British Western Pacific Territories

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British Western Pacific Territories
Colonial entity

God Save the Queen 
Capital Suva 1877-1952
Honiara 1952-1976
Languages English (official)

Fijian, Tongan
various Austronesian languages regionally

Government Constitutional monarchy, colony
High Commissioner
 •  1877-1880 Sir Arthur Hamilton-Gordon
 •  1973-1976 Sir Donald Luddington
(23rd and final)
Chief Judicial Commissioner
 •  1877-1882 Sir John Gorrie
 •  1965-1975 Sir Jocelyn Bodilly
(14th and final)
Historical era 19th and 20th Centuries
 •  Western Pacific Order in Council 13 August 1877; 138 years ago (1877-08-13) 1877
 •  Dissolution 2 January 1976; 39 years ago (1976-01-02) 1976
Currency British pound sterling
Today part of  Cook Islands
 Pitcairn Islands
 Solomon Islands

The British Western Pacific Territories was the name of a colonial entity, created in 1877, for the administration, under a single representative of the British Crown, styled High Commissioner for the Western Pacific, of a series of Pacific islands in and around Oceania. Except for Fiji and the Solomon Islands, most of these colonial possessions were relatively minor.


The composition of the territories varied over time. The most durable members were Fiji (from 1877 to 1952) and the Solomon Islands (from 1893 to 1976). Between 1942 and 1945, the high commission was suspended. While most islands were under British military administration, the Solomon Islands, Gilbert Islands and Phoenix Islands came under Japanese occupation.

The position of Western Pacific High Commissioner was formalized by the Western Pacific Order in Council 1877 by the Privy Council of the United Kingdom. Article 12 established a High Commissioner's Court for the Western Pacific.[1]

In 1952, Fiji was separated from the High Commission. Following this, the High Commissioner's post moved to Honiara in the Solomon Islands, and the High Commissioner was also the Governor of the Solomon Islands. The High Commissioner's Court, however, continued to meet in Suva, with the Chief Justice of Fiji continuing as Chief Judicial Commissioner for another decade, until 1962, when the two offices were separated. Under the Western Pacific (Courts) Order in Council, gazetted on 15 August 1961 and effective from 9 April 1962, the High Commissioner's Court was renamed the High Court of the Western Pacific and relocated to the Solomon Islands.[1] The court consisted of a Chief Justice (as the office of Chief Judicial Commissioner was renamed) and two puisne judges, one based in Port Vila, New Hebrides (now Vanuatu), and the other in Tarawa, Gilbert and Ellice Islands (now Kiribati and Tuvalu).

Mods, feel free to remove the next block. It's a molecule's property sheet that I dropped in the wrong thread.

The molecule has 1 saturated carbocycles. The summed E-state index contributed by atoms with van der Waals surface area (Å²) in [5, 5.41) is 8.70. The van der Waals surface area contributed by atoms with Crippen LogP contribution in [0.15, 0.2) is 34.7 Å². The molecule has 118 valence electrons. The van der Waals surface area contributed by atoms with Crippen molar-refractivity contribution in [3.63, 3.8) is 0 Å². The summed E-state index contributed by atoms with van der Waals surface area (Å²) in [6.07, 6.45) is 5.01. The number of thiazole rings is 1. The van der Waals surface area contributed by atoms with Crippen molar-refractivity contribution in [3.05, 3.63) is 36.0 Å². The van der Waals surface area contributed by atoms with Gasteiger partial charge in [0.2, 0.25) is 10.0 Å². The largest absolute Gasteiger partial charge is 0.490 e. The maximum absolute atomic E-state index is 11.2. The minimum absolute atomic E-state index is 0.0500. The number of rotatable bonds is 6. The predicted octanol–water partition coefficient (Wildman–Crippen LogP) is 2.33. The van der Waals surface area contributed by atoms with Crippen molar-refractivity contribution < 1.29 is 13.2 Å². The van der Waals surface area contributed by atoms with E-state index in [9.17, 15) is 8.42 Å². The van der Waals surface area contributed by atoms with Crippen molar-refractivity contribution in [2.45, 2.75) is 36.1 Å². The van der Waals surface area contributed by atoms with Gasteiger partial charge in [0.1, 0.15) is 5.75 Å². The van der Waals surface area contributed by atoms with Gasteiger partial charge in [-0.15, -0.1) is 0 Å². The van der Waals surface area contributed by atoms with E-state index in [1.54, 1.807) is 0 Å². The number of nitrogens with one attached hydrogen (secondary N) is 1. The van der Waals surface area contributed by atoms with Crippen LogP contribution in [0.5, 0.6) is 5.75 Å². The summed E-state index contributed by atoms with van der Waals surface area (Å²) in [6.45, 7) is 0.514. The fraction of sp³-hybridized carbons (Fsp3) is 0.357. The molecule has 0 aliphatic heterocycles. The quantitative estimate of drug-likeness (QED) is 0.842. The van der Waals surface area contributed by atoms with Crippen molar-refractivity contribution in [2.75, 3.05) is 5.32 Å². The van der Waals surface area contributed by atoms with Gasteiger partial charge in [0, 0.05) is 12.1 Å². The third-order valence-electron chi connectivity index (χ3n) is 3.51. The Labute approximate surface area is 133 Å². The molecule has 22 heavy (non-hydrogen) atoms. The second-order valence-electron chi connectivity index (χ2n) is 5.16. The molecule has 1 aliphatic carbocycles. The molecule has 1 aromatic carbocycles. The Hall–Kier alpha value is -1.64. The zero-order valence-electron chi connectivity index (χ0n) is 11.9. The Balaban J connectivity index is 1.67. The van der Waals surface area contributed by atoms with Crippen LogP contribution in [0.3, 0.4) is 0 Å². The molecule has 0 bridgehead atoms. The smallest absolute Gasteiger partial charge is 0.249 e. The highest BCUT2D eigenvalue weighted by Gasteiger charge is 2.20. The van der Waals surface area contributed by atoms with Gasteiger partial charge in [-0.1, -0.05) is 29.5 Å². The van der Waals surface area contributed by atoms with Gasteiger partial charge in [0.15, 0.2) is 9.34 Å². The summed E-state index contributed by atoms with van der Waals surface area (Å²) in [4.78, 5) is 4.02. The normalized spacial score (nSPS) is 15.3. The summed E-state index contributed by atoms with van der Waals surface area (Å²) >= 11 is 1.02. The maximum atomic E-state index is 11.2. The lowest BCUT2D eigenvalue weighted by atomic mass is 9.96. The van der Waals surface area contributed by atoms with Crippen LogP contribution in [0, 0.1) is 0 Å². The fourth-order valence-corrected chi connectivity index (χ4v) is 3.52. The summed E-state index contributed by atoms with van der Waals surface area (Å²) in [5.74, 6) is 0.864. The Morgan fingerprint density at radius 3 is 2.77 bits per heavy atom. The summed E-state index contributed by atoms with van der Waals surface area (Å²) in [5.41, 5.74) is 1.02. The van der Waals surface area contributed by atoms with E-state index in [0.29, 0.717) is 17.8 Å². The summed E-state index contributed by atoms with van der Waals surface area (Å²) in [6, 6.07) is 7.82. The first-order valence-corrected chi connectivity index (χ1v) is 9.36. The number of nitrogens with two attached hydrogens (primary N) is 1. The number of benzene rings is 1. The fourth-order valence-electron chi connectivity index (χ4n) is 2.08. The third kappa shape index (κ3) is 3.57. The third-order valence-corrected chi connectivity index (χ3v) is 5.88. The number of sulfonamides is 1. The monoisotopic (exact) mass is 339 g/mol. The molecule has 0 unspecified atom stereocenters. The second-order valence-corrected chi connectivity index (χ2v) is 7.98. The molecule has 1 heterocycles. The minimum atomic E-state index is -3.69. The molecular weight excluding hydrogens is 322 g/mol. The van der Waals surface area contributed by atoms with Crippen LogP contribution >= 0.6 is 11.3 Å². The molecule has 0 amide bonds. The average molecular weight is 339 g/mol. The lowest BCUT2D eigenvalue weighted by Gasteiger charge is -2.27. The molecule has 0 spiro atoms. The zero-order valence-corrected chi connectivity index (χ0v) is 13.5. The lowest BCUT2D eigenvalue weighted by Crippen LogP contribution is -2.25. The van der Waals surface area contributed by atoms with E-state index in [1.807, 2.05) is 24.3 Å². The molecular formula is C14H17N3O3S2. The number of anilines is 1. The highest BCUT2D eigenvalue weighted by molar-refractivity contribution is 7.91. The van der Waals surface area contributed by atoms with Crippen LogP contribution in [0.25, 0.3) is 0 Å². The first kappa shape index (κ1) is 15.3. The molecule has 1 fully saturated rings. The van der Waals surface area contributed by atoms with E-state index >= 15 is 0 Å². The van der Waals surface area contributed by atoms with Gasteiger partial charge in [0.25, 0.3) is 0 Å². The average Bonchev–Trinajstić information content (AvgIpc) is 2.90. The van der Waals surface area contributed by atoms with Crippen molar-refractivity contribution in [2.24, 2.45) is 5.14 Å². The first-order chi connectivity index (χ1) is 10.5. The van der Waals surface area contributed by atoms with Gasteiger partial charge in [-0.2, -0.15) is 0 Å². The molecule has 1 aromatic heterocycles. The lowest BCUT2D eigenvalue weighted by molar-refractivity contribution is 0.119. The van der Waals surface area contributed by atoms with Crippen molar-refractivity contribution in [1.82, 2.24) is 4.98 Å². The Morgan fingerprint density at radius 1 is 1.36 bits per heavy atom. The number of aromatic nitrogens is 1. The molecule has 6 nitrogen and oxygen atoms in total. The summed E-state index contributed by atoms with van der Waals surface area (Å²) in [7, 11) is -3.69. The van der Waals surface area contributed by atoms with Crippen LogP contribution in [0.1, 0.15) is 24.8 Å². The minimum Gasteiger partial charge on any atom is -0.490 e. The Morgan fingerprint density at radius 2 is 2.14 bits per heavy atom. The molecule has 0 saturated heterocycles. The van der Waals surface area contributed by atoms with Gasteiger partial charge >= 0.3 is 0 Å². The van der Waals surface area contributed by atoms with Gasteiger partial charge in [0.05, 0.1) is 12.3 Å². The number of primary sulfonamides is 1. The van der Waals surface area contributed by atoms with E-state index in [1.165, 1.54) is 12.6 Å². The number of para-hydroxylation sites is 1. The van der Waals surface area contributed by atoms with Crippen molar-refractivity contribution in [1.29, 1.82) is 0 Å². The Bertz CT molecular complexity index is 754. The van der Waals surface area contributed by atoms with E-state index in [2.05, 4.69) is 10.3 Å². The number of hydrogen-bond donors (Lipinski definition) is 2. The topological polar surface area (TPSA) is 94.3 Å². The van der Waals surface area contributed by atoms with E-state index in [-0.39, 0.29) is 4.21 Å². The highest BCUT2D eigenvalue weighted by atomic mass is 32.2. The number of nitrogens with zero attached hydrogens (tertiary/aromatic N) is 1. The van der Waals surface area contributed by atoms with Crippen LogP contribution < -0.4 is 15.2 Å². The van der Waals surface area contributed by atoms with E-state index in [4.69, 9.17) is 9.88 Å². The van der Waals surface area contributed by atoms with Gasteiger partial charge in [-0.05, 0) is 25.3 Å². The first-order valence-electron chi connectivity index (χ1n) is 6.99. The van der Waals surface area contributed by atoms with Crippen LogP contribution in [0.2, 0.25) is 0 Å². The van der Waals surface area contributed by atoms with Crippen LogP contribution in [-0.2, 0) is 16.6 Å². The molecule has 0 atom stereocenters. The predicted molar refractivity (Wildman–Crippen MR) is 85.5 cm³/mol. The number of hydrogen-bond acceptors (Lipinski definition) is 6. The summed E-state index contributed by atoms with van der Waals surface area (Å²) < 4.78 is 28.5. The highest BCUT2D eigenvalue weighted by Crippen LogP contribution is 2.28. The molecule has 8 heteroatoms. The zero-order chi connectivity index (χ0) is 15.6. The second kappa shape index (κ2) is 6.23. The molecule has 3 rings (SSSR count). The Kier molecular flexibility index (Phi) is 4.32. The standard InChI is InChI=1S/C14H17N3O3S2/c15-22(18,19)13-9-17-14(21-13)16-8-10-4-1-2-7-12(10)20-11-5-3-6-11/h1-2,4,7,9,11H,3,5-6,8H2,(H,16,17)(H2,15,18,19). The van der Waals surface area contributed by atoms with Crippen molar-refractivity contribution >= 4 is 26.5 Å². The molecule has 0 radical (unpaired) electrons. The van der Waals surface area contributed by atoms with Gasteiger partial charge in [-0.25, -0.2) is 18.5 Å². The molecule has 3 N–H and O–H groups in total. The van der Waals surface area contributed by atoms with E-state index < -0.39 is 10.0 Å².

Most of the island groups had gained either independence or internal self-government by 1971. On 2 January 1976 after nearly all had been given separate statehood, the office of High Commissioner and the entity of the Pacific Territories were abolished. A remnant of the High Commission, however, was the right of appeal from the courts of many island nations to the Fijan Court of Appeal, which persisted into the late 1970s.[2] With the independence of Kiribati in 1980, all islands formerly a part of the Territories (except the Pitcairn Islands) had either gained independence or been attached to other entities.

In 2002 the archived records of this High Commission were transferred to New Zealand, and are now held at The University of Auckland Library, Special Collections.[1]

Island groups[edit]

SS Tokelau - Government Steamer Gilbert & Ellice Islands Protectorates (30 April 1909)

In Polynesia[edit]

In Micronesia[edit]

In Melanesia[edit]

Sources, References & External Links[edit]

  1. ^ a b "Judicial System". Solomon Islands Historical Encyclopaedia 1893-1978. © Solomon Islands Historical Encyclopaedia, 1893-1978, 2013. Retrieved 20 August 2015. 
  2. ^ Justice Gordon Ward (2005) Achieving effective legal representation in small Pacific island Commonwealth States. Commonwealth Law Conference, London, September 2005
  • WorldStatesmen
  • Deryck Scarr, Fragments of Empire. A History of the Western Pacific High Commission. 1877-1914, Canberra: Australian National University Press & London: C. Hurst & Co., 1967.

See also[edit]